Randy’s doctor certainly will believe it. The last time he visited his cardiologist, it was a celebration.
“They did an EKG. They took all the vital signs, and then the gal wrote everything down. When the doctor came in, he started reading, then said, ‘Wow. Wow. That’s great. I'll see you next year. Keep doing whatever you’re doing.’”
It’s been a long trek from Reading, Pennsylvania for a fellow who remembers the hunger days of the Great Depression. His was a family of five children with a sick father and a mother who worked two jobs to keep them together.
Randy quit high school as a senior to take a job to help out. He made $10 per week and gave $8 to his mother.
He joined the Marines in 1942 and was part of the battle of Okinawa, and then the Korean War. Randy worked on radar when it was mainly a mystery. He retired after 25 year, having achieved the rank of chief warrant officer, and went to work for Ryan Aeronautics in San Diego. One of his projects was flying reconnaissance drones off the coast of China that eavesdropped on radio traffic. That was in the mid-70s.
In final retirement, he was active in civic work, especially for Kiwanis, the Home of Guiding Hands and Rady Children’s Hospital.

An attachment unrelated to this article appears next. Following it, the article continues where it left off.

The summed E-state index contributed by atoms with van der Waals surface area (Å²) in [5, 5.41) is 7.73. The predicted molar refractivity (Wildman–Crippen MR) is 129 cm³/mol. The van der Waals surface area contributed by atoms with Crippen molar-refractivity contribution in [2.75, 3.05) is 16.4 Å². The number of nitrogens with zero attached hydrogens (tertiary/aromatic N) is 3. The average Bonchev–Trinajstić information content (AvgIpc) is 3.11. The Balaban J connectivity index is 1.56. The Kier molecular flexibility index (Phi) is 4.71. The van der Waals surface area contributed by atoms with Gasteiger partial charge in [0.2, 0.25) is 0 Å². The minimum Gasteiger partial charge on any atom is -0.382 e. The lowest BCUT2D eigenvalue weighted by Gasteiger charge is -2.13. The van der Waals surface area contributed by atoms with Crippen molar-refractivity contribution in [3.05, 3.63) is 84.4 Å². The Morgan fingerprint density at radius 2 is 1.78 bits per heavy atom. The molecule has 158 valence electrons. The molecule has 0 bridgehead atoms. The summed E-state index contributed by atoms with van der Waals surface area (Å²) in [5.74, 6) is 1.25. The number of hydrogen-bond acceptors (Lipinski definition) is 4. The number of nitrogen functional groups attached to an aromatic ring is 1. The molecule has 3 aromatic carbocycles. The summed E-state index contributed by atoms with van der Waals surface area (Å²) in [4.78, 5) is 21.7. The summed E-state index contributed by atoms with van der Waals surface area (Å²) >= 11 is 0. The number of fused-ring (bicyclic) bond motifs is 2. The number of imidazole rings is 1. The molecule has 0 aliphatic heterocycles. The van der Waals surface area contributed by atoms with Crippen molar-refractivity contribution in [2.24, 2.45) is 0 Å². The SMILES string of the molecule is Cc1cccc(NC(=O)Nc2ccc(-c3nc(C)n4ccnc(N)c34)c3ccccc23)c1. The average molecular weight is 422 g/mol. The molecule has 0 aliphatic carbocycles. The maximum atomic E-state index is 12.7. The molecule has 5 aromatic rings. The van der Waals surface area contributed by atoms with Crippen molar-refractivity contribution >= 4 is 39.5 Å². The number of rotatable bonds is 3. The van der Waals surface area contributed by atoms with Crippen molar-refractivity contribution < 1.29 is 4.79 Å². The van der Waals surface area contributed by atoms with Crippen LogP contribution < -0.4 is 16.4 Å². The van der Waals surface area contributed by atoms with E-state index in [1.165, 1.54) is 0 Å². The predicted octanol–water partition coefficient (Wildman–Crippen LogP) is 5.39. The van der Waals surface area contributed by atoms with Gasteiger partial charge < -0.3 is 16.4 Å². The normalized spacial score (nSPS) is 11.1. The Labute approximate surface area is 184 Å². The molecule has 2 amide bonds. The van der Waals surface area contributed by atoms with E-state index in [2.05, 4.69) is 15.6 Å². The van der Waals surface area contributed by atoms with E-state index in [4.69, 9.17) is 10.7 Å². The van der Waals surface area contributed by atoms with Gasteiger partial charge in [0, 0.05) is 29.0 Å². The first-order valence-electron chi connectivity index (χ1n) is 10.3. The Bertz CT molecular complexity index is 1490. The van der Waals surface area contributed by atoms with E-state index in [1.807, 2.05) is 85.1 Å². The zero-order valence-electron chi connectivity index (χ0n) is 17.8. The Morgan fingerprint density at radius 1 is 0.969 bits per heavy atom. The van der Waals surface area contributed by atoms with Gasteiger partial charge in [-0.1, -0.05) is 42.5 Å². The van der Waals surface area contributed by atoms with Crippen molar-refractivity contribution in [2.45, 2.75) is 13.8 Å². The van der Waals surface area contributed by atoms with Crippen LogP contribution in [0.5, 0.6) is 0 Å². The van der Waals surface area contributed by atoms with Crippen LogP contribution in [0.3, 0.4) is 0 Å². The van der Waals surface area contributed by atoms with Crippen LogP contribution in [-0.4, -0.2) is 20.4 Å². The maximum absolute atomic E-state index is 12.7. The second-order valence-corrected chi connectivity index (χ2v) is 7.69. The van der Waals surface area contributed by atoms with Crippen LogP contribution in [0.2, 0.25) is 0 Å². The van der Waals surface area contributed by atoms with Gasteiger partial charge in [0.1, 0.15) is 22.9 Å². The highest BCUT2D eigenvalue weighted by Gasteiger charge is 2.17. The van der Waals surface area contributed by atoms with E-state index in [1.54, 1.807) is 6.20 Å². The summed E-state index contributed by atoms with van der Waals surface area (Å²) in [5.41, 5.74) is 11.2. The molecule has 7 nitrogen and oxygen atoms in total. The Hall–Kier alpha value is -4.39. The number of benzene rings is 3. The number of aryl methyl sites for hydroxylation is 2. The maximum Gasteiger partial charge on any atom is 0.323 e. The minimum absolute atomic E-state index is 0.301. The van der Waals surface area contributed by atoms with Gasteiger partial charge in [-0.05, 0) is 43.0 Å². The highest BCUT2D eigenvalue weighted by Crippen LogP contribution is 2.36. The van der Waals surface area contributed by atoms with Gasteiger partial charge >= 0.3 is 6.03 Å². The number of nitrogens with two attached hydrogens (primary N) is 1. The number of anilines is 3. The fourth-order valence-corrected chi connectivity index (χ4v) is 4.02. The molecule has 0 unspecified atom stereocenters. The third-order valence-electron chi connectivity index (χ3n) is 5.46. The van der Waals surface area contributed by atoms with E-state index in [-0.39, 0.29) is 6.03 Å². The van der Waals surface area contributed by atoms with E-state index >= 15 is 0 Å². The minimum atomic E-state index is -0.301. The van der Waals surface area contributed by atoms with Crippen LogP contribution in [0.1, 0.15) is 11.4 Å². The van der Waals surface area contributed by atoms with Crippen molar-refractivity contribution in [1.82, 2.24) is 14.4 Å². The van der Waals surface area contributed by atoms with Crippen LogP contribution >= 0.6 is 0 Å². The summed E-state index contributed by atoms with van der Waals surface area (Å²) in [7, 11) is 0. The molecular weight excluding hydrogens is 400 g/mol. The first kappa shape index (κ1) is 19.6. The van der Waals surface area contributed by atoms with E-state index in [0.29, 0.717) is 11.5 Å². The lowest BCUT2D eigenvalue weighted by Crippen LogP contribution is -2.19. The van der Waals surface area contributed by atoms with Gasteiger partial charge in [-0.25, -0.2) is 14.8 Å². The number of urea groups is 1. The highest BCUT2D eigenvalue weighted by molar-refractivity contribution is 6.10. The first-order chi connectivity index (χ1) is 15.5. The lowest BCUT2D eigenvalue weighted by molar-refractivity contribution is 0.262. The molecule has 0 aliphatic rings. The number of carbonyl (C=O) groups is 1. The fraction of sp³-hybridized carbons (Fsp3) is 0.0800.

He says he doesn’t read much these days, but listens to a lot of classical music.
Who do you most enjoy?
You’re a man of discernment. Are you a religious man?
“Not overly, but I believe. I believe in Jesus Christ. Of course, I think that makes you a Christian.”
That’s the price of admission, as I understand it.
“I enjoy other people more than I ever have. I no longer get angry with other people.”
What turned that around?
“I think Tess’ passing helped. I realized that people are not going to be with you forever, and you’d better be nice to them when they are.”
“I’ve got all the aches and pains that everybody has,” he says without complaint. “My back aches all the time. My knees hurt every once in a while, and I have to go to the bathroom more often than I think I should.”